Tuesday 26 March 2013

The Roerichs of Bangalore

Art and architecture or rather any fine art is bound to catch the attention of people and there are only a few who can resist from admiring works of art, be they literature, paintings, sculpture or even a building.
Bangalore has several buildings which in themselves are works of art and they also double up as storehouses of art. One such building is the Karnataka Chitrakala Parishat.
The Parishat , which is better known as CKP in art circles, is one of the nest known institutions of its kind in the world. It has a history of its own and it is a rare repository of art.
Situated in the centre of Bangalore, the CKP has always been a favourite haunt of an art lover. A must see tourist spot in Bangalore, the institution has some outstanding galleries related to different forms of art.
One of the CKP’s matchless collections is  the 117 paintings of famed Russian artist Nicholas Roerich and his son Svetsolav Roerich.
The Roerichs were related to the Tzar of Russia and Svetsolav made Bangalore his home and stayed at his sprawling estate in Tataguni on Kanakapura Road near Bangalore along with his famous actress wife Devika Rani.
Both Nicholas and Svetsolav were excellent painters and Nicholas’  work ran parallel with the School of Bengal revivalism. It was Abanindranath Tagore who commenced this school which was distinctly nostalgic and romantic to start with. It held its forte in India for more than three decades as the Bengal School of Painting or Renaissance School( Revivalist School) as it was both. Despite its country-wide influence in the early years, its importance declined and by the 1940s it was almost dead.
The Bengal style synthesized the far eastern tradition of wash painting with traditions of Ajanta and Mughal painting. The medium used in these paintings is tempera. This gives all the paintings a chalky or pastel like quality. This is what Nicholas has used in his work.

The triangular hill is very prominent in his paintings and it is centrally located. It was his Shambala or the concept Himalaya is the link between the Earth and heaven.  
Dr. Svetoslav Roerich donated 117 paintings to the Karnataka Chitrakala Parishath in 1990 and among them are many of his father.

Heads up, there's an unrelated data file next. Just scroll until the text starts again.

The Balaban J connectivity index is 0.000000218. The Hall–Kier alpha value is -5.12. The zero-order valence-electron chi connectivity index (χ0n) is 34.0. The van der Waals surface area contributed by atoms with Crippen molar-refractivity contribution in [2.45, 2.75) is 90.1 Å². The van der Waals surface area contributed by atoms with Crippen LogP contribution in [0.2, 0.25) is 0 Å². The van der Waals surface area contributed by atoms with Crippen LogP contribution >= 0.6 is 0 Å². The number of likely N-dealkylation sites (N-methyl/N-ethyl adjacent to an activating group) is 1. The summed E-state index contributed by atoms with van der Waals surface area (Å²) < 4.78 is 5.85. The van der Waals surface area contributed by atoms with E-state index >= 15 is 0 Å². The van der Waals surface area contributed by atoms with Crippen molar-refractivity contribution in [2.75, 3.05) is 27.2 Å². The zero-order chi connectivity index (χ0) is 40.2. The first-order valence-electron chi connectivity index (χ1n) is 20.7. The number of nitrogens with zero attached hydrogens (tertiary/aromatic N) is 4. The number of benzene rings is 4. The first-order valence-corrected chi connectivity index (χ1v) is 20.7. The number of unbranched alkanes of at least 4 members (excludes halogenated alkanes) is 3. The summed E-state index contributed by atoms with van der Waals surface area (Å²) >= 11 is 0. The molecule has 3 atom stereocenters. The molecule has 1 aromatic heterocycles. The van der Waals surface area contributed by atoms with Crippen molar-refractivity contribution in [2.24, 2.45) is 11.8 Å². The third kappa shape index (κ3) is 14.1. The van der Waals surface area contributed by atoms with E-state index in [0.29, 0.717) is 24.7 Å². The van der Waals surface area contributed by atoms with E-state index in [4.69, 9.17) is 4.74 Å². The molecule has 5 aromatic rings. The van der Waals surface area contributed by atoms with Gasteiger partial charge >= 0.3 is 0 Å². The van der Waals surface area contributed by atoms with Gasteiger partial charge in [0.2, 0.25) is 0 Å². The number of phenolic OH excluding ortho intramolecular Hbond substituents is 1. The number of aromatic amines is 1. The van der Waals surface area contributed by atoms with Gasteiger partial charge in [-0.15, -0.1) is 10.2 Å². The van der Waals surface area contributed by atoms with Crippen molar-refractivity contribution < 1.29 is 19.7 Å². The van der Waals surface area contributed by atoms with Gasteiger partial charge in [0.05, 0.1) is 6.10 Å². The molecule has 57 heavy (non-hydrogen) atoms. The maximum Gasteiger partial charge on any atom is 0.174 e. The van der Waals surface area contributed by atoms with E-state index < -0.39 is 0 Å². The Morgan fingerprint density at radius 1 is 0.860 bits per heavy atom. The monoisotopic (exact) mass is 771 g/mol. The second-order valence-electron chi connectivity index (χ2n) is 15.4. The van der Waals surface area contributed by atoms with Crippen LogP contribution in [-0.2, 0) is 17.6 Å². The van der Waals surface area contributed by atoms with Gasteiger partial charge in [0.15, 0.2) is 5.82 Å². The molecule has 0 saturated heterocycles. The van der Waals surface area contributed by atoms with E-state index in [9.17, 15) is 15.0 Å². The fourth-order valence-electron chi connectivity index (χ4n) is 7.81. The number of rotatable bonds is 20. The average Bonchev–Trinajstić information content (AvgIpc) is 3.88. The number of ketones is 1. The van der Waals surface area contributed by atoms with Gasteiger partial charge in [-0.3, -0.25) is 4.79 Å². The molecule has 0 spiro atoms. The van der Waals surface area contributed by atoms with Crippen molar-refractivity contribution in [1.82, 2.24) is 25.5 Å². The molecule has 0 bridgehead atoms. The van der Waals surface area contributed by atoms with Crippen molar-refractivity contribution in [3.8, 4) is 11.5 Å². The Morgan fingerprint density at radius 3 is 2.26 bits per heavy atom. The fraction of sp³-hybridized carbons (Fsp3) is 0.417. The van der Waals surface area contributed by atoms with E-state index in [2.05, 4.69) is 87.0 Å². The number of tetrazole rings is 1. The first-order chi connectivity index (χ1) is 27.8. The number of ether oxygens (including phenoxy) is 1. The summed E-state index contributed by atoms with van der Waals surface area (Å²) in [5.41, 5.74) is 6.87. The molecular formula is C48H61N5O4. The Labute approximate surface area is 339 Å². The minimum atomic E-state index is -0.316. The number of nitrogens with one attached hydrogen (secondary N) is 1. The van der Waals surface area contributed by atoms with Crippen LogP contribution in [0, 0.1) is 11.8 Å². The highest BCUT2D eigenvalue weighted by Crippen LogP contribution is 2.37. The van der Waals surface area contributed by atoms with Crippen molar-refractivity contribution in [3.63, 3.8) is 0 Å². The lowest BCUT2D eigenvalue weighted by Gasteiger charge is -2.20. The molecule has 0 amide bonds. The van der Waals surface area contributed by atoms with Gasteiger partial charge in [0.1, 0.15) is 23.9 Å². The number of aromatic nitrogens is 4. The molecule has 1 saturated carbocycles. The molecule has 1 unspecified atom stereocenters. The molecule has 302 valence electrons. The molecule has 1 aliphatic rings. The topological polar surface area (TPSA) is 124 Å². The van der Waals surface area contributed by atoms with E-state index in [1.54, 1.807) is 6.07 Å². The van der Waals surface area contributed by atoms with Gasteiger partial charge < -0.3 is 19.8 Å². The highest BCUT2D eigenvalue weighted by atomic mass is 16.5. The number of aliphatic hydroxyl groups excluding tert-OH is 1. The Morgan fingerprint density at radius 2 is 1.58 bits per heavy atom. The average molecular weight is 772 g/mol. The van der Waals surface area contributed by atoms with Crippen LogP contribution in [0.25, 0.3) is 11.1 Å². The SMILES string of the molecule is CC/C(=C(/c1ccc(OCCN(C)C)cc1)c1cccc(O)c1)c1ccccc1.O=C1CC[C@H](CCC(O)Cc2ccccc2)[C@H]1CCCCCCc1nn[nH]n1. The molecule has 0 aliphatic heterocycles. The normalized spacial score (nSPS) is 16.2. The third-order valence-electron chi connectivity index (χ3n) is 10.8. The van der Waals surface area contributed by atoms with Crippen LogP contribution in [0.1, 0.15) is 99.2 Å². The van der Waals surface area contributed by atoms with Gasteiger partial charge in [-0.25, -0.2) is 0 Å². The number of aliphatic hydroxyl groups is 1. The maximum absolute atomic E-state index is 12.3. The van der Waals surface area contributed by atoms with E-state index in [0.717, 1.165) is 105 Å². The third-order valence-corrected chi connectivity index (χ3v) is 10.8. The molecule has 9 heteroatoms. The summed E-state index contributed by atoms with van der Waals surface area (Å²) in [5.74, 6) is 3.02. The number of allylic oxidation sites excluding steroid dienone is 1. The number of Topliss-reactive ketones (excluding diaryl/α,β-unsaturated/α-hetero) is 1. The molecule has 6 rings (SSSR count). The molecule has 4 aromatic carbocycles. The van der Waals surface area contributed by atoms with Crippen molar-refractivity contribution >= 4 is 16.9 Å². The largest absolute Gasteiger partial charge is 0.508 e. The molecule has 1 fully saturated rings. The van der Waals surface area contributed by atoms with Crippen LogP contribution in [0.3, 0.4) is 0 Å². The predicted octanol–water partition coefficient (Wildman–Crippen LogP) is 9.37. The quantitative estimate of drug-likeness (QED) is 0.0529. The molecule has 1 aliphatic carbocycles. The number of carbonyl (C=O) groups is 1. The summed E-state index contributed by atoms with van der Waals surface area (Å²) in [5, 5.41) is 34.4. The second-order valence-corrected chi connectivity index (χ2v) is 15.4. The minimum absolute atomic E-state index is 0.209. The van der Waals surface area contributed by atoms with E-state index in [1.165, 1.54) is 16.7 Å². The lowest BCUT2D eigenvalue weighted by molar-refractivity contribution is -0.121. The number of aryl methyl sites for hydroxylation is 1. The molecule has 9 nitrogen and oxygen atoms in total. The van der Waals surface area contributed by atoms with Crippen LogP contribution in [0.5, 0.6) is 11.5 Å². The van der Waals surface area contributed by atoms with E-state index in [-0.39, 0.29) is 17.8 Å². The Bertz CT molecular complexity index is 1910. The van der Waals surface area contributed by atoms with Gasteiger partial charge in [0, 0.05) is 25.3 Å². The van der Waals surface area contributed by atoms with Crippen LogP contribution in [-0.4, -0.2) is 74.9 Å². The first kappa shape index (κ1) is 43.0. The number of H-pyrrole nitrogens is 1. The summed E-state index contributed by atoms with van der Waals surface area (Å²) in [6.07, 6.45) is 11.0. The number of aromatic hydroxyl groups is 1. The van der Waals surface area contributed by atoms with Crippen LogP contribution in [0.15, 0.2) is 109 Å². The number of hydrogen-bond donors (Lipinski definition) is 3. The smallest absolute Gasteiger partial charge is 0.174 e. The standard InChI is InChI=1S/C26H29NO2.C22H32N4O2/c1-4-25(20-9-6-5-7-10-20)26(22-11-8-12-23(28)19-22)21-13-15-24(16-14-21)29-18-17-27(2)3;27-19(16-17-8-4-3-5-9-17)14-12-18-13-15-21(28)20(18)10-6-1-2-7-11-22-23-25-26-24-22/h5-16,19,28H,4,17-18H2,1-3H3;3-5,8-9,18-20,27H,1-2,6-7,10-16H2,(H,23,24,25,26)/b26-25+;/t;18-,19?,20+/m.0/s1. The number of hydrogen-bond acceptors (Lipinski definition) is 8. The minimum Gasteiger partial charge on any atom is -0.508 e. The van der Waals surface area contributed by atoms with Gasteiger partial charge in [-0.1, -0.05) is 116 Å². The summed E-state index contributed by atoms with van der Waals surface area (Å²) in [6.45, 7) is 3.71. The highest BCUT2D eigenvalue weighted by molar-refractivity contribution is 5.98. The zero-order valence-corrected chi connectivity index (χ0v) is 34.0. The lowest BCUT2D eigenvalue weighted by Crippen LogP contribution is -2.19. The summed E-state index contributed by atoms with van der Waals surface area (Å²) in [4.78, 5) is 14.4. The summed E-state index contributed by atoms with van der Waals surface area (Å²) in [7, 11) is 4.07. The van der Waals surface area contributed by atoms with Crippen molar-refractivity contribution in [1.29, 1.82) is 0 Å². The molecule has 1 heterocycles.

The CKP decided to put paintings of both Prof. Nicholas Roerich and Svetoslav on permanent display in one of its galleries. The gallery holds 42 Himalayan paintings of Nicholas.
Svetoslav is represented with his landscapes, portraits and abstract works. Some of his miniatures which are now called Indian miniatures,  the canons of Tibetan Icon, ancient Russian painting, Muslim ornamentation and many more are all harmonized in his work.
Check put the paintings in which he has pictured the Kulu valley of Himachal and some works with biblical themes. His portraits of Devika Rani and Lakshmi are superb.  
If Nicholas was a mystic, Svetoslav was a romantic. If the father brought alive the Himalays, to the son goes the credit of romanticising the Kulu Valley.
What very few people know is that Svetoslav is the only artist whose three paintings adorn the central hall of Parliament in Delhi. The three paintings are of Jawaharlal Nehru, Indira Gandhi and Radhakrishnan.
Svetoslav was in love with Devika and this comes across in all his paintings of her. Many of the colours of Devika portraits are Svetoslav’s own. Many paintings have Devika with a flower in her hand.
Svetoslav prepared the colours for the paintings himself and many of them were based on his knowledge of Himalayana herbs and plants. He took up with enthusiasm the tradition of Indian miniatures to who different moods. He was particularly inspired by the Ragamaala style of paintings.
The Parishat’s permanent collection has Roerichs’ paintings. Two exclusive gallery floors have been set up in their memory.
The CKP is centrally located in Seshadripuram in Bangalore and buses and autos are easily accessible. It is  open to the public on all days between 10 am and 5 pm. However, the Parishat's personal collections, including the Roerich and Kejriwal Galleries are closed daily between 2 pm and 3 pm.

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